Thylias Moss (born February 27, 1954) is an American poet, writer, experimental filmmaker, sound artist and playwright, of African-American, Native American, and European heritage, who has published a number of poetry collections, children’s books, essays, and multimedia work she calls poam s, products of acts of making, related to her work in Limited Fork Theory. Among her awards are a MacArthur Fellowship, a Guggenheim Fellowship, an Artist's Fellowship from the Massachusetts Arts Council, an NEA grant, and the Witter Bynner Poetry Prize Witter Bynner award for poetry.
Literary Critic Harold Bloom has favourably compared her work that of Anne Carson.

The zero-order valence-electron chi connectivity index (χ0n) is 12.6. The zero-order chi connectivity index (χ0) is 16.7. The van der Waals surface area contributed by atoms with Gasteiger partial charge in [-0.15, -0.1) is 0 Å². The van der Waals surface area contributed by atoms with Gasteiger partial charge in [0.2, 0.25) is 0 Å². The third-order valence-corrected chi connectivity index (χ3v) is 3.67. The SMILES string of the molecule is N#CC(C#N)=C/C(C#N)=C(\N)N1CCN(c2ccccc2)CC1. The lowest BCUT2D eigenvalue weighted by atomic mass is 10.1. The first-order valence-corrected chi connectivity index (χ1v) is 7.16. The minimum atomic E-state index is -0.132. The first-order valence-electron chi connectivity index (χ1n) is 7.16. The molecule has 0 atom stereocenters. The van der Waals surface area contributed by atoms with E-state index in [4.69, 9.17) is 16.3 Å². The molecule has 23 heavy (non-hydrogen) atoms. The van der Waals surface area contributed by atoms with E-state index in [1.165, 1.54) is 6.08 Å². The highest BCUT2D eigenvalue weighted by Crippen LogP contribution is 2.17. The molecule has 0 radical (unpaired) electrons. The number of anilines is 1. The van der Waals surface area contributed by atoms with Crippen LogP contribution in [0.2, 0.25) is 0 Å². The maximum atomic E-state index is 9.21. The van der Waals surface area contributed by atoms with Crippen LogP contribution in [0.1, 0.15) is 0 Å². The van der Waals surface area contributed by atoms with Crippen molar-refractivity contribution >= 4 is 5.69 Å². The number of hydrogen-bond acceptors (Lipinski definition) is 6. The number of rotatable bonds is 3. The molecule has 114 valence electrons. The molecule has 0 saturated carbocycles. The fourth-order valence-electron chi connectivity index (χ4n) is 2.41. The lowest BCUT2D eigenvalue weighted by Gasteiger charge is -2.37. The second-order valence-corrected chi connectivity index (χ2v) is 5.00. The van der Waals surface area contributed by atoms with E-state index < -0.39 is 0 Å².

Moss was born Thylias Rebecca Brasier, in a working-class family in Ohio. Her Native American father was a tire recapper, and her mother a maid. Moss has said that her father chose the name Thylias because he decided she needed a name that hadn’t existed before. According to Moss, her first few years of life were happy, with Moss and her family living in the upstairs rooms of an older Jewish couple named Feldman (who Moss believes were Holocaust survivors). The Feldmans treated Moss like a grandchild.
When Moss was five, the Feldmans sold their house and moved away. Her parents continued to live in the house with the new homeowners and their 13-year-old daughter, Lytta, who began to baby-sit Thylias after school. Lytta tormented Moss on a daily basis. In addition to this, as a child Moss experienced several horrific events, such as seeing a friend jump from a window to escape a would-be rapist and witnessing a boy on a bicycle get killed by a truck. "I never said a word of this to anybody," she later said. "I was there witnessing things that only happened when I left that house."..
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